Do you have a favorite book/subject/character/setting?

As a reader and as a writer I lean toward reading about and writing characters who find themselves in tough spots in which they must rely on themselves to survive. That’s why Janette, the heroine of my latest novel, STRANDED, was so fun to spend time with—she realized she had to rely on herself to survive, or she’d die. She chose to fight!

What advice do you have for someone who wants to be an author?

The cliché holds true: Read, read, read, write, write, write. Repeat forever. To those basic ingredients, I add: Get outside each day, whether it’s on a sidewalk or a mountain trail, and exercise your mind and body, feel hot sun and cool breeze, and breathe deeply of the great outdoors. Lean against a rough-bark shade tree or a sun-soaked brick wall, anything as long as you’re not sitting holed-up indoors and sedentary. That will result in a dreary day for you and dreary pages for your readers (who, if they are bored, will soon become someone else’s readers).

Where is your favorite place to write?

My wife and I run Gritty Press (, and tow our wee camper all over North America, mostly into the backcountry, camping and hiking and seeking adventures and inspiration for stories. We call these forays our “collecting trips” and they take us to some pretty wild places, all of which are my new favorite places to write! I can sit on a log or in a beat-up camp chair and whap away on the laptop at whatever adventure I’m working on at the moment. Sometimes it’s in view of the Rocky Mountains or at the Mogollon Rim or along a creek in northern Idaho or deep in the heart of Death Valley or the Boundary Waters in northern Minnesota or watching the sun set over Lake Superior in Michigan’s Upper Peninsula or along a rocky beach way downeast in Maine. They’re all my favorite places to write. And I can’t wait to find more!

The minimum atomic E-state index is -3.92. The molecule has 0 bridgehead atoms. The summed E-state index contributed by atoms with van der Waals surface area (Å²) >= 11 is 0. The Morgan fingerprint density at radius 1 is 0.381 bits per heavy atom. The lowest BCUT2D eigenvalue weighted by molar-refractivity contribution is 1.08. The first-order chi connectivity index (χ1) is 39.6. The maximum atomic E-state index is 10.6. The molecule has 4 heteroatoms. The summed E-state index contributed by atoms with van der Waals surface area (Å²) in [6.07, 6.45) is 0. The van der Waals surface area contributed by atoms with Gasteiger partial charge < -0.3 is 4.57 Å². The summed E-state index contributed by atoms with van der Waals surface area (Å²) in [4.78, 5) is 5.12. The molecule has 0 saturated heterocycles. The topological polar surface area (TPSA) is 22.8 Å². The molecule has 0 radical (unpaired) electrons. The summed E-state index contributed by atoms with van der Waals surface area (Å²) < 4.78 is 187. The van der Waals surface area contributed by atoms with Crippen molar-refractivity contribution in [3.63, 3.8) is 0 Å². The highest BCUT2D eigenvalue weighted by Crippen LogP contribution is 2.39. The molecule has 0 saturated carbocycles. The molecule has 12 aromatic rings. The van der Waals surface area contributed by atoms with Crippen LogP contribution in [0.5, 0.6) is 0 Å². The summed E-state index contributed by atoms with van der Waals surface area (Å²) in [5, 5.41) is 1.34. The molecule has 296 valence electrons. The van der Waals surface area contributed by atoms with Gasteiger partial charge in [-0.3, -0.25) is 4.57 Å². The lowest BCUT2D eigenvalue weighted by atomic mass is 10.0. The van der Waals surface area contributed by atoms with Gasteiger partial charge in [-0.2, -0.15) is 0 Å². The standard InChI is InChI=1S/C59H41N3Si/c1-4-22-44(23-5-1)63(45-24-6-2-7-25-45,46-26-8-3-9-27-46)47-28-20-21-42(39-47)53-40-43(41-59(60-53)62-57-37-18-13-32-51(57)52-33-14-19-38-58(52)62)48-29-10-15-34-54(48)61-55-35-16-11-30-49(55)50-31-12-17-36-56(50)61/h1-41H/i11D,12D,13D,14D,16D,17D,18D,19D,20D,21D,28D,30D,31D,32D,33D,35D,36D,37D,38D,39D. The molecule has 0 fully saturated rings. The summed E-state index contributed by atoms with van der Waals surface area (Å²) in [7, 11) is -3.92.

What else would you like to tell us?

If you really want to write, just plain do it. Don’t make excuses or wait for the perfect time or place, because perfection doesn’t exist, except as a word. Write every single day, even when you think you don’t want to, and the words will stack up and become stories, poems, and books. Just like walking from Maine to California can only be done one step at a time, so writing a book can only be accomplished one word at a time, but you’ll get there if you keep walking, keep writing.

Also, I invite everyone to my mountainside cave on the Web: … be sure to bring a story, a song, or a joke for the campfire. I’ll supply the marshmallows!

Thank you, LitPick!


Matthew, thank you for stopping by to share what inspires you as a writer. Your advice about getting outside is great, and we’d love to hear more about your incredible adventures. Your advice about “just writing” will be an encouragement to those who have a desire to write but have been coming up with excuses to put it off.




Matthew P. Mayo